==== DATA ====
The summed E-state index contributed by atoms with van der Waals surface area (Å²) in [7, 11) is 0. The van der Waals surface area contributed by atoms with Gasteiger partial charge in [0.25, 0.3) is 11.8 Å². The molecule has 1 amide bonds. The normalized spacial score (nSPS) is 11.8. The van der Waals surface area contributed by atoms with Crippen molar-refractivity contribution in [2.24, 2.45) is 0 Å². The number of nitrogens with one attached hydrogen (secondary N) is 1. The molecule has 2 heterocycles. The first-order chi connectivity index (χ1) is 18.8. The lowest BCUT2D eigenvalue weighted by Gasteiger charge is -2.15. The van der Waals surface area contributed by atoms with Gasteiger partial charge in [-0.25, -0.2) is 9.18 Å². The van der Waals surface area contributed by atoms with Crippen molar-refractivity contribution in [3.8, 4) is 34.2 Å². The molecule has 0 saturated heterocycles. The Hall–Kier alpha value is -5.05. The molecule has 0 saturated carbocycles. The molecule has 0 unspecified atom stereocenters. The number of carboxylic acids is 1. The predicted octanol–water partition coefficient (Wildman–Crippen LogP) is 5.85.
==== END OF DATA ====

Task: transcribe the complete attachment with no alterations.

The summed E-state index contributed by atoms with van der Waals surface area (Å²) in [7, 11) is 0. The van der Waals surface area contributed by atoms with Gasteiger partial charge in [0.25, 0.3) is 11.8 Å². The molecule has 1 amide bonds. The normalized spacial score (nSPS) is 11.8. The van der Waals surface area contributed by atoms with Crippen molar-refractivity contribution in [2.24, 2.45) is 0 Å². The number of nitrogens with one attached hydrogen (secondary N) is 1. The molecule has 2 heterocycles. The first-order chi connectivity index (χ1) is 18.8. The lowest BCUT2D eigenvalue weighted by Gasteiger charge is -2.15. The van der Waals surface area contributed by atoms with Gasteiger partial charge in [-0.25, -0.2) is 9.18 Å². The van der Waals surface area contributed by atoms with Crippen molar-refractivity contribution in [3.8, 4) is 34.2 Å². The molecule has 0 saturated heterocycles. The Hall–Kier alpha value is -5.05. The molecule has 0 saturated carbocycles. The molecule has 0 unspecified atom stereocenters. The number of carboxylic acids is 1. The predicted octanol–water partition coefficient (Wildman–Crippen LogP) is 5.85.